Bowing to pressure from its neighbor to the east, the Edina Planning Commission has denied a preliminary plan to build a six-story apartment and retail building across the street from small houses in Richfield.
Edina is eager to redevelop the former Wickes furniture store site at 6725 York Av. S., which occupies prime real estate across the street from Southdale Center. But the development’s back side along Xerxes Avenue, the border between Edina and Richfield, has been problematic.
Richfield officials and residents said the apartment building would sometimes cast a shadow on the Cape Cods and ramblers across the street.
“It’s a moral imperative that people … do not have a wall in front of them in those houses, and that they can see the sky and that they can see the sun,” Richfield Mayor Debbie Goettel told the commission at its meeting this week.
Chairman Kevin Staunton was among the Planning Commission majority that approved changing Edina’s comprehensive plan to allow six-story buildings on the site, a change from the previous limit of four stories. But he also was part of the 5-1 majority that denied the preliminary development plan.
Staunton told developer Lennar Multi-Family Communities that he was struggling with a plan that had the six-story side of the building looming over Xerxes while the side that faces Southdale would be fronted by a parking lot for a first-floor restaurant and retail.
“It feels like there is room to move the entire structure toward York,” Staunton said. “That’s the big stumbling block.”
Lennar had already changed its proposal after previous questions from both the commission and the council. It cut the number of apartment units from 273 to 242, moved a loading dock and driveway off Xerxes, staggered floors on the Richfield side so the building moved back as it grew higher, and added green space and pedestrian connections. Ground-floor apartments on the Xerxes side would have porches that faced the street.
But under Edina’s setback rules, the proposed project is 18 feet too close to the Richfield homes. Lennar officials told the commission that the project site was extremely expensive and that the building needed to be of a certain size to make the development worthwhile.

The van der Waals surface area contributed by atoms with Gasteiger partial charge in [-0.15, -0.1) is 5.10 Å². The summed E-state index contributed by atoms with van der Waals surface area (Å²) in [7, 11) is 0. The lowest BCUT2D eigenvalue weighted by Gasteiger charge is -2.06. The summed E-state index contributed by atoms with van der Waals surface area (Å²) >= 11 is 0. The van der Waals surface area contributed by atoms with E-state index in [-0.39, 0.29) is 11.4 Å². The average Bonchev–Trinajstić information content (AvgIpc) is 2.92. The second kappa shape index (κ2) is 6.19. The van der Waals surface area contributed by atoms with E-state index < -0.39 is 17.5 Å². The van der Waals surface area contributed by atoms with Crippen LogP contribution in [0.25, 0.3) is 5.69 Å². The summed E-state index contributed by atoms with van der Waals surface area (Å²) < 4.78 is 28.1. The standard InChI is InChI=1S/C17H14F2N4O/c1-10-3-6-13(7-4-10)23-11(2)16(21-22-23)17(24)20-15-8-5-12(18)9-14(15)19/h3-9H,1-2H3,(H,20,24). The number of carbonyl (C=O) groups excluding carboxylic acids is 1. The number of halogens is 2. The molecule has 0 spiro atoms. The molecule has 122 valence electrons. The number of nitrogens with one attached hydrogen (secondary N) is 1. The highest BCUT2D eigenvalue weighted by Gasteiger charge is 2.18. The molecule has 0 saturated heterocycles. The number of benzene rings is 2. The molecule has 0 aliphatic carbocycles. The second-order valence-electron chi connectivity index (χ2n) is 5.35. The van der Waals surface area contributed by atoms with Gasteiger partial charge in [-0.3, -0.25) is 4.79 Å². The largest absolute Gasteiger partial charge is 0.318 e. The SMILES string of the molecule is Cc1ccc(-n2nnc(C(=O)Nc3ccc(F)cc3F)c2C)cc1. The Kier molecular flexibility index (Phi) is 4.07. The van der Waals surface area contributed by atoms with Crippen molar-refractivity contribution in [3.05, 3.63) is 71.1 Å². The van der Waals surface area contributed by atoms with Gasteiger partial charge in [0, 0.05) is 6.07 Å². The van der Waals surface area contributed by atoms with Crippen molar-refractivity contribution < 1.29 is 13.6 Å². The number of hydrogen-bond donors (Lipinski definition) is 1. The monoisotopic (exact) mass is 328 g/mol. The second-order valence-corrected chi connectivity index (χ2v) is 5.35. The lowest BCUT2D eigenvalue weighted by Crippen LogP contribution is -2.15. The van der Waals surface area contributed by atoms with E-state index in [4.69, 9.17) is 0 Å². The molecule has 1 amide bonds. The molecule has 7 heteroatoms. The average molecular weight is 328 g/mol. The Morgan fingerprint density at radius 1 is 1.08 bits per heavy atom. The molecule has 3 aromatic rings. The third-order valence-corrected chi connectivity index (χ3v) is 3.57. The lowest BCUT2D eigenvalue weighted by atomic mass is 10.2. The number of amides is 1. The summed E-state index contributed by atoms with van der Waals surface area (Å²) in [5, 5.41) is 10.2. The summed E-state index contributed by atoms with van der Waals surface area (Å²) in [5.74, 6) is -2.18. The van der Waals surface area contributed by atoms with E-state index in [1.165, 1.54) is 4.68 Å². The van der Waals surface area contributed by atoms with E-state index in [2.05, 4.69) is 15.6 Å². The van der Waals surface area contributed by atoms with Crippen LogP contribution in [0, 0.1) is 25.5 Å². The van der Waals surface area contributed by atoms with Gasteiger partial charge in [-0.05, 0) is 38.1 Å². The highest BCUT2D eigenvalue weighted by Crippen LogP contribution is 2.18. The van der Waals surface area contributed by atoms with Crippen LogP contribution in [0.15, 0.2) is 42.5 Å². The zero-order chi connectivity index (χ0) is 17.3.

“We’ve taken over a year to find a way to make this a feasible project,” Lennar development manager Peter Chmielewski told the commission. “We think it is basically as far back [from Xerxes] as it can possibly go while still maintaining the viability of the project.”
The city of Richfield sent a letter to Edina planning officials saying the building was too tall, too close to houses, would cast shadows on some lots between 1 and 3 p.m., and clashed architecturally with the neighborhood.
It ended by asking that Edina treat Richfield residents as it would its own residents.
“If we had our druthers, we’d like to see a project really no higher than four stories,” Richfield City Manager Steve Devich said in an interview. “Richfield is just asking Edina to be cognizant of the fact that we have single-family homes across the street. … It’s a lot different if you have I-494 or a river between cities, but this border runs right down the middle of Xerxes Avenue.”
Chmielewski told the commission that the parking lot along York was necessary for the retail component of the development. Apartment residents will have underground parking.
Commission members told Lennar its latest proposal was better than the last but needed a few more tweaks.
“I’m just having a little bit of heartburn over the Xerxes side,” said member Michael Platteter. “I think another try needs to be taken on that height issue.”
Lennar is scheduled to take its case to the City Council on May 6.